(Art Galleries Wave)


WHERE IS IT?:West end of Glasgow, behind the art galleries between the Kelvin Way bridge and Dumbarton Road bridge.

PUT-INS/ TAKE-OUTS: Park on Kelvin wWay and carry your boat about 50m down the path until you see the wave (either side, climb over the small fence and get on).

You can also get on at Kelvin Bridge (Great Western Road) by going down the underground escalators and getting on under the bridge.

Watch out for double yellows!

APPROX LENGTH: It's a playspot (1km from Kelvin Bridge).

TIME NEEDED: As long as you can stomach it.

ACCESS HASSLES: No probs, flows through a park.

WATER LEVEL INDICATORS: Needs to be high. The Kelvin rises and falls quickly so a 12 hour period of decent rain in the Glasgow area will bring it up. It can rise and fall a fair bit while you're on it.

To gauge the level you can:

- go look at the wave, if there are 2 well formed waves and the water has no rocks showing downstream then it should be ok.
-go to Gibson Street bridge, on the upstream side river left there is a big pipe entering from the wall. Half the pipe covered is a good level. More is better, but not worth if if it's below a quarter pipe.
-At Kelvin Bridge there should be lots of boils downstream and if you look under the bridge behind the subway the rocks should just be covered with a bit of old weir showing.


MAJOR HAZARDS/ FALLS: Try very hard not to swim because there is little chance to get boats/ people out with the lack of eddies and tree lined banks. Get out quickly if anything does wash down. There is a broken weir shortly after (produces a wave) but going past that it is very hard to get out. There are significant rapids downstream and you'll end up in the Clyde and there's not anywhere to get out there either.

The water quality could be a major hazard.

GENERAL DESCRIPTION: At high water, this spot produces 2 good waves.

The top wave is glassy with a foam pile. Surfing, spinning and blunts can be done.

The second wave is much faster and has a big foam pile. This opens up some more moves. More bouncy fun than the top wave.

There is an eddy on river left which you can get onto both waves from. River right has a big eddy that can be used to paddle back up if you miss the first.

There are some random rocks below both waves mostly river right and along the river left eddy. Not a problem unless the river is below a half pipe.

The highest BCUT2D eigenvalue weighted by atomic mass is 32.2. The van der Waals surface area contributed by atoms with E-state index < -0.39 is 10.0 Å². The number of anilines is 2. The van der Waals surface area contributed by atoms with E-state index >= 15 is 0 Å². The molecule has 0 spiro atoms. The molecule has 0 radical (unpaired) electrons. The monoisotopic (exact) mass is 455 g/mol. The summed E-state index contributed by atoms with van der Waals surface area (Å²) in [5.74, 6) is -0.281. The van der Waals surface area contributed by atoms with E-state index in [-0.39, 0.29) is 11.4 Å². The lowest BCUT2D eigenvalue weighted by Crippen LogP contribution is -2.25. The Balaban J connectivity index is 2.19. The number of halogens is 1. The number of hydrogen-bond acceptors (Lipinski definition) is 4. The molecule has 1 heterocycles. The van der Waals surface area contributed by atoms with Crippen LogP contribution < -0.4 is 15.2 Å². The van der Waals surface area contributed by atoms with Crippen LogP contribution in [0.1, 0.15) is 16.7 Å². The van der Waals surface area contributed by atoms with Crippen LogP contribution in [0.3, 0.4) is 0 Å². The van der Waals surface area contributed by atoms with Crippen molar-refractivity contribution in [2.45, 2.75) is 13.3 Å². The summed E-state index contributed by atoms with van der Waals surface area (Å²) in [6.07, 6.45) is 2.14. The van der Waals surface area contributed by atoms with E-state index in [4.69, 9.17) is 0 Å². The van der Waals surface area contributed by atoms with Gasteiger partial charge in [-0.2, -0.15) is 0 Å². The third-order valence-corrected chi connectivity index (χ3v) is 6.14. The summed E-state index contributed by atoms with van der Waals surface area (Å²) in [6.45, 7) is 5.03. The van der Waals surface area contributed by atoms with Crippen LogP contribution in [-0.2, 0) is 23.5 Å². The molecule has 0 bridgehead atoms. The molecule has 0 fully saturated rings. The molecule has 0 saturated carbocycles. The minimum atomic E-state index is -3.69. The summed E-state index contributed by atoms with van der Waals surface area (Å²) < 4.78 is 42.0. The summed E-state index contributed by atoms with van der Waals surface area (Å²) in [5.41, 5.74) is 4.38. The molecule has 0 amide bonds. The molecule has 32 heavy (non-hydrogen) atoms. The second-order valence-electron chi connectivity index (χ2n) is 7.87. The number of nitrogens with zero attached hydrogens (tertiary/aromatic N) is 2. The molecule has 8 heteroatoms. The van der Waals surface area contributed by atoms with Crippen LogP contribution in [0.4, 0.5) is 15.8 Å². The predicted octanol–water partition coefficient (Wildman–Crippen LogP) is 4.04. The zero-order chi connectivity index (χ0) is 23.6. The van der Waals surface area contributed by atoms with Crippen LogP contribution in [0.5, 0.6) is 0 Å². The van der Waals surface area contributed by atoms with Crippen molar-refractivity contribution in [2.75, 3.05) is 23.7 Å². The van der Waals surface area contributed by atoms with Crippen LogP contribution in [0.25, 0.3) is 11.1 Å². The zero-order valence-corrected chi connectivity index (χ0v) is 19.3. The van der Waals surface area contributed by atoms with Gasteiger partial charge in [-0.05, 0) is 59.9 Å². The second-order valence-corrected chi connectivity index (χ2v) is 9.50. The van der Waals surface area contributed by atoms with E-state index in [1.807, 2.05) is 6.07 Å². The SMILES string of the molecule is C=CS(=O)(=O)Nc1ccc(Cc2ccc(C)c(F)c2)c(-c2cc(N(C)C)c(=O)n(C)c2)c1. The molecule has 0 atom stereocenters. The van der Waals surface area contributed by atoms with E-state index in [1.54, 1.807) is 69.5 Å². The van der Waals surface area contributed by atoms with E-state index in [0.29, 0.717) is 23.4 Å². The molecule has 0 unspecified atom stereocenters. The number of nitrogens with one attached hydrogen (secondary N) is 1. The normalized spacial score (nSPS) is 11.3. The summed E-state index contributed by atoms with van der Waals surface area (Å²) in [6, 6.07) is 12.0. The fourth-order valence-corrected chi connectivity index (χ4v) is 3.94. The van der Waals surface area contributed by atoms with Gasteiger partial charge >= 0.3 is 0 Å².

If you paddle down from Kelvin Bridge, there's nothing for about 1 km until you reach the wave. The boils and big cushion against the bridge pillar make getting on at Kelvin Bridge a bit more interesting but you'll want to keep your head out the water as long as possible.

Pictures of the wave

OTHER NOTES: This is a decent playspot when it's up. Don't be put off by the scoffs and jeers of any locals who tell you that you're mad. It's usually up at least a
couple of times a month in the winter. But, do avoid it if your immune system isn't good and your rolling isn't bombproof.

The Kelvin can be paddled from outside Glasgow right to the Clyde. There are apparently some good rapids along the way. There are a fair number of weirs, some of them look lethal and have killed paddlers years ago. To be honest, it's never really appealed to me that much and Ihave no plans to explore other bits of this river.

The water is dodgy and should not be swallowed. Spit lots, drink coke and wash afterwards and it should be fine. It is uncommon to get ill (touch wood). No one I've paddled with lately has got ill so the odds are good. It might make your kit stink.

Keep an eye out for random objects, such as sofas, coming down especially if it hasn't been up in a while. Check out the "shopping trolley strainer" on the right bank. Needs to be massive to flow through it but there are loads of trolleys in there. Watch out for any undesirable objects on the banks.

CONTRIBUTED BY: Tom Downie Andy Kent from Strathclyde Uni CC.

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